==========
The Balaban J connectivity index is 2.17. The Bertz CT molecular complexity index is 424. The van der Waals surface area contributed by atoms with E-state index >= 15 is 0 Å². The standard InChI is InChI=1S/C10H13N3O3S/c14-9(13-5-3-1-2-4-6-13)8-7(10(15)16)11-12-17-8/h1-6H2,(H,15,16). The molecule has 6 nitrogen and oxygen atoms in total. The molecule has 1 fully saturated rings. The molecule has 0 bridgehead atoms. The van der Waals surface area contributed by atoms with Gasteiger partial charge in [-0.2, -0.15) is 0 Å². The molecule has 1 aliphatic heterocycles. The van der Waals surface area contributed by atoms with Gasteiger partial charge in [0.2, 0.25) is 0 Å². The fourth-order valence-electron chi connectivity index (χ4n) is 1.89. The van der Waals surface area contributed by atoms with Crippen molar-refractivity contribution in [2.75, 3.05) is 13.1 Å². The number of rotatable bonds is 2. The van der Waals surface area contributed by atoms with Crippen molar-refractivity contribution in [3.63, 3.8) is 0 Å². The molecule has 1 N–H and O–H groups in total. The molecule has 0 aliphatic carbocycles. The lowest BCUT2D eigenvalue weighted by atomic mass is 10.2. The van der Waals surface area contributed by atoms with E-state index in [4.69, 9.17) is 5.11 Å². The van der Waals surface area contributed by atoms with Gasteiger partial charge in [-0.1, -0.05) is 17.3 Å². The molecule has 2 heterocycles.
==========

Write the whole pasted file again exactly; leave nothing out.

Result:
The Balaban J connectivity index is 2.17. The Bertz CT molecular complexity index is 424. The van der Waals surface area contributed by atoms with E-state index >= 15 is 0 Å². The standard InChI is InChI=1S/C10H13N3O3S/c14-9(13-5-3-1-2-4-6-13)8-7(10(15)16)11-12-17-8/h1-6H2,(H,15,16). The molecule has 6 nitrogen and oxygen atoms in total. The molecule has 1 fully saturated rings. The molecule has 0 bridgehead atoms. The van der Waals surface area contributed by atoms with Gasteiger partial charge in [-0.2, -0.15) is 0 Å². The molecule has 1 aliphatic heterocycles. The van der Waals surface area contributed by atoms with Gasteiger partial charge in [0.2, 0.25) is 0 Å². The fourth-order valence-electron chi connectivity index (χ4n) is 1.89. The van der Waals surface area contributed by atoms with Crippen molar-refractivity contribution in [2.75, 3.05) is 13.1 Å². The number of rotatable bonds is 2. The van der Waals surface area contributed by atoms with Crippen molar-refractivity contribution in [3.63, 3.8) is 0 Å². The molecule has 1 N–H and O–H groups in total. The molecule has 0 aliphatic carbocycles. The lowest BCUT2D eigenvalue weighted by atomic mass is 10.2. The van der Waals surface area contributed by atoms with E-state index in [4.69, 9.17) is 5.11 Å². The van der Waals surface area contributed by atoms with Gasteiger partial charge in [-0.1, -0.05) is 17.3 Å². The molecule has 2 heterocycles.